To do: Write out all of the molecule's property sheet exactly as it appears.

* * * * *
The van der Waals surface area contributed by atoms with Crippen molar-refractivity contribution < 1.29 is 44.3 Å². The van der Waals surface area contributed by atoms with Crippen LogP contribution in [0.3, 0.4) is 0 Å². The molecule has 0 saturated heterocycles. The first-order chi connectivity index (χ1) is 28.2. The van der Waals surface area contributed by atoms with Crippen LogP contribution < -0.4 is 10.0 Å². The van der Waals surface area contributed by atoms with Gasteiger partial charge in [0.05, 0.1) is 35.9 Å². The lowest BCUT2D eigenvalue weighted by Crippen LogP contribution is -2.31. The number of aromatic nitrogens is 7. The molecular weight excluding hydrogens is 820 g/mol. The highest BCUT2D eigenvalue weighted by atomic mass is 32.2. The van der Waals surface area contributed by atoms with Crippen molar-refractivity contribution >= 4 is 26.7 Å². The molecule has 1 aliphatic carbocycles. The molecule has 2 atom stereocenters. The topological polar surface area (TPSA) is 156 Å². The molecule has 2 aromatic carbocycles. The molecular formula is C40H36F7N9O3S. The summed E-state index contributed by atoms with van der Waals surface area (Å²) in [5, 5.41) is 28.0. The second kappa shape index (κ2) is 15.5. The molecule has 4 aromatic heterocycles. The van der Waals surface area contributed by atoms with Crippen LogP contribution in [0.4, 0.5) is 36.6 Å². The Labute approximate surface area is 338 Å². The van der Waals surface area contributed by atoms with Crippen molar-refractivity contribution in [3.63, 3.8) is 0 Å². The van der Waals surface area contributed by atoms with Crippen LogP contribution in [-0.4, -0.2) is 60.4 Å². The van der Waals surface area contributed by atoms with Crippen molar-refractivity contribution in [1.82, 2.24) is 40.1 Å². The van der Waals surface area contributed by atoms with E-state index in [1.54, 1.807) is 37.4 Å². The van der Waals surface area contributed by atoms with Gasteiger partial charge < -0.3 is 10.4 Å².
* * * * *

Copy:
The van der Waals surface area contributed by atoms with Crippen molar-refractivity contribution < 1.29 is 44.3 Å². The van der Waals surface area contributed by atoms with Crippen LogP contribution in [0.3, 0.4) is 0 Å². The molecule has 0 saturated heterocycles. The first-order chi connectivity index (χ1) is 28.2. The van der Waals surface area contributed by atoms with Crippen LogP contribution < -0.4 is 10.0 Å². The van der Waals surface area contributed by atoms with Gasteiger partial charge in [0.05, 0.1) is 35.9 Å². The lowest BCUT2D eigenvalue weighted by Crippen LogP contribution is -2.31. The number of aromatic nitrogens is 7. The molecular weight excluding hydrogens is 820 g/mol. The highest BCUT2D eigenvalue weighted by atomic mass is 32.2. The van der Waals surface area contributed by atoms with Crippen molar-refractivity contribution >= 4 is 26.7 Å². The molecule has 1 aliphatic carbocycles. The molecule has 2 atom stereocenters. The topological polar surface area (TPSA) is 156 Å². The molecule has 2 aromatic carbocycles. The molecular formula is C40H36F7N9O3S. The summed E-state index contributed by atoms with van der Waals surface area (Å²) in [5, 5.41) is 28.0. The second kappa shape index (κ2) is 15.5. The molecule has 4 aromatic heterocycles. The van der Waals surface area contributed by atoms with Crippen LogP contribution in [0.4, 0.5) is 36.6 Å². The Labute approximate surface area is 338 Å². The van der Waals surface area contributed by atoms with Crippen molar-refractivity contribution in [3.63, 3.8) is 0 Å². The van der Waals surface area contributed by atoms with Crippen LogP contribution in [-0.4, -0.2) is 60.4 Å². The van der Waals surface area contributed by atoms with Crippen molar-refractivity contribution in [1.82, 2.24) is 40.1 Å². The van der Waals surface area contributed by atoms with E-state index in [1.54, 1.807) is 37.4 Å². The van der Waals surface area contributed by atoms with Gasteiger partial charge < -0.3 is 10.4 Å².